Before you read any further, please note that this post is a repost from Contrastly. I am NOT the author of this post – I am simply sharing valuable information that I personally have found useful and would like to share it with my fellow photographers and in doing so, hopefully boost the exposure of this article. I hope you will all find this article as interesting as I did.

One of the most overlooked aspects of being a good photographer is finding that ideal location for a shoot. It can be a shoot for your personal reasons, an actual location for a professional and large-scale shoot, or even just one for your photography group.

Whatever the case, one thing’s for certain: your location enables a great image. You might be tempted to get into your vehicle and drive around for hours and hours in hopes of that perfect site, but it’s all subjective, really. That’s why scouting the perfect location is less about perfection and more about context and convenience.

Here are some top scouting tips to help you get the right location for every shoot.

A Low-key Location

The ideal spot for your shoot doesn’t have to be fancy or exceptional. In fact, if you scout for a super spot each time you have a shoot going on, chances are high that you’ll never be able to progress to the actual picture-taking side of things! When it comes to scouting, perfection can be a low-key location because it serves your purposes, not because it’s all that impressive-looking.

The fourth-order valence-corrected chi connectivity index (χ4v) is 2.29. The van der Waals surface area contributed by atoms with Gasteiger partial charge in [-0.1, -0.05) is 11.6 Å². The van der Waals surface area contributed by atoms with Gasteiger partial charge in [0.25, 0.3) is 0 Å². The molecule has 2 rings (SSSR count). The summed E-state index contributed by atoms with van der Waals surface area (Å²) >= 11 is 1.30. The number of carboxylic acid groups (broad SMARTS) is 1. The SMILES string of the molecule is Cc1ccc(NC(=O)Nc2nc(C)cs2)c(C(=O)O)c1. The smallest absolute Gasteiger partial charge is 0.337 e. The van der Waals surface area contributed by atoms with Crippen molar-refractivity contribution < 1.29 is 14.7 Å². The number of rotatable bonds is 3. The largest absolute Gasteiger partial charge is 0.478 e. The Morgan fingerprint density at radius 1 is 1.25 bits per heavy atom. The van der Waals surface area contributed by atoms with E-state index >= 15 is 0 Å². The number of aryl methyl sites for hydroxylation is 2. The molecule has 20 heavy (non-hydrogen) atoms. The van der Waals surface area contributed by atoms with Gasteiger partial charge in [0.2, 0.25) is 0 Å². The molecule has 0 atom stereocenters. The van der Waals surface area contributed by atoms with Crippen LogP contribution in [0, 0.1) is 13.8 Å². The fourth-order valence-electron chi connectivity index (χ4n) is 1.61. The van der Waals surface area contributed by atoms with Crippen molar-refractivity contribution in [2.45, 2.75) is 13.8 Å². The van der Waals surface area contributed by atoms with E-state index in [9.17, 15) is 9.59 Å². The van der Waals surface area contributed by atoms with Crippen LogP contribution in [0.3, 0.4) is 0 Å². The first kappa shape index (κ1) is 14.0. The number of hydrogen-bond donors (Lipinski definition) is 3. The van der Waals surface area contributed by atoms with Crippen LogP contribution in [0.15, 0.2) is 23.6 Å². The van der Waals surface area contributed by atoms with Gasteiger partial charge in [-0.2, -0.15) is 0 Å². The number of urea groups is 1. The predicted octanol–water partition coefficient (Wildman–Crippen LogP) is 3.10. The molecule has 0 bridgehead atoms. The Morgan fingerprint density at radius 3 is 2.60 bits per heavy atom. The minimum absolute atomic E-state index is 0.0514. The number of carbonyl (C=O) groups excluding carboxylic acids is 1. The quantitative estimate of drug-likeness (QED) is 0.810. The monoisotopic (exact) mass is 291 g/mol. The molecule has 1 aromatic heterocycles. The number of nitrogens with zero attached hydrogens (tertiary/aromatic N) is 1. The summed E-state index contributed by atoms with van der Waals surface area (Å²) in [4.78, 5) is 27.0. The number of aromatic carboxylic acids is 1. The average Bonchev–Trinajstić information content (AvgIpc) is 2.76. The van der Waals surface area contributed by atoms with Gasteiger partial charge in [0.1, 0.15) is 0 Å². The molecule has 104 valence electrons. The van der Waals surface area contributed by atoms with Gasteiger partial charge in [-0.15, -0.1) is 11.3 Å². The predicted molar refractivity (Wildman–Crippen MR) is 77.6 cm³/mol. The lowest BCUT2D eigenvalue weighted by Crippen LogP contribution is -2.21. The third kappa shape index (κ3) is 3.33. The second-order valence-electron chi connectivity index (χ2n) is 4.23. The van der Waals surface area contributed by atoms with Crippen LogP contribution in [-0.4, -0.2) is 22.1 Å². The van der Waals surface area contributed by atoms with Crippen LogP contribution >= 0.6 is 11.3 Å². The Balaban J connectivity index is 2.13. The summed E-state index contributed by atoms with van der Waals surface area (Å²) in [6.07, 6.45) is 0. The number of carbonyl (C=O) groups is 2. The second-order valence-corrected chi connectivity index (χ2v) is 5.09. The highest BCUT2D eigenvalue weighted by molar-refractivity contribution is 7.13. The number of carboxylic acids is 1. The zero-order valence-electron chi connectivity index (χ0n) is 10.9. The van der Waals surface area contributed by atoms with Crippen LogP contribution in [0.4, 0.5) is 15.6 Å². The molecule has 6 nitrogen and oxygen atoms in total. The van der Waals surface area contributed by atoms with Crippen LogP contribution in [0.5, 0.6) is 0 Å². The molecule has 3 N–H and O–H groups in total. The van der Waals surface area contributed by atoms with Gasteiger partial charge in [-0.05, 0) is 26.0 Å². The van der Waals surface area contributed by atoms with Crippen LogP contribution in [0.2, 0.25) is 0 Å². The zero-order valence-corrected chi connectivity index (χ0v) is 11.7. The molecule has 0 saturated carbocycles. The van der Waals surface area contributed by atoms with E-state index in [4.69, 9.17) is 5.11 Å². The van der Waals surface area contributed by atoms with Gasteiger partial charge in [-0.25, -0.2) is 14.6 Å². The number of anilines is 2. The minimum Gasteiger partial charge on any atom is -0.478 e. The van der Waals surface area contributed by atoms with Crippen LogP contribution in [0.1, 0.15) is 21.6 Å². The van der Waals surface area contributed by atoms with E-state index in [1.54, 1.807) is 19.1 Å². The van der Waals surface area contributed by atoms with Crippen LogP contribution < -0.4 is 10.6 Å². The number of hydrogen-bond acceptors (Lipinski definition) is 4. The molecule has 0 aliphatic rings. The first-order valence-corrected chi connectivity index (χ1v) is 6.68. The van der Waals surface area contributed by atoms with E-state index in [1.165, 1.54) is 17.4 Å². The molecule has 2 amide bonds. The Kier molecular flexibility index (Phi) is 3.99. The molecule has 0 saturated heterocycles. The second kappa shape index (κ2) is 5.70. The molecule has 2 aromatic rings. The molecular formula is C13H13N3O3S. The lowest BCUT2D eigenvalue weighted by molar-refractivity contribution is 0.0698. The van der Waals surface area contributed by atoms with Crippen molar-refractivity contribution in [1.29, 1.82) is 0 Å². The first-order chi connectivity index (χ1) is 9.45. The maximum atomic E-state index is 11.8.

The biggest argument in favor of a more toned-down location is strategic: Since the subject is the star of your shot, you want him, her or it to stand out the most. Putting your subject into a location that’s too beautiful or captivating will draw attention away from your subject, which you don’t want.

Search for a basic place if you need a location spot. This way, you’ll at least know that the attention will stay on your subject—not the site.

Journeying Into Unfamiliar Areas

Whether you drive or walk, getting yourself to spots in your local area that you don’t often visit is almost a surefire way to find an ideal photography location. This way of scouting is really random, yet it can produce so many spectacular results because the element of surprise is at work.

Get in your car and take a deliberate, wrong turn into a neighborhood or lane that you don’t normally venture. Start looking around. Chances are that you may find the perfect spot that you never laid eyes on before, bursting full of character.

Alternatively, simply start exploring on foot. Walk around a neighborhood or down a street that you don’t really visit and look around. Take it all in, and try to imagine yourself photographing your subjects in various locales.

The Use of Technology

While Google does invade our privacy quite a bit, the upside of that relationship is that the company really does provide a bunch of stellar services to everyone from all walks of life. If you’re a photographer, using something like Google Earth can be a tremendous aid in your quest to find either a previously unknown or amazing shooting spot.

The great thing about this tool is how you’re easily able to zoom in on (really swoop down on) an area from above, giving you a great angle and perspective from which to virtually look around. This is quite helpful if you need a good landscape shot since you can view the actual shapes of the landscape.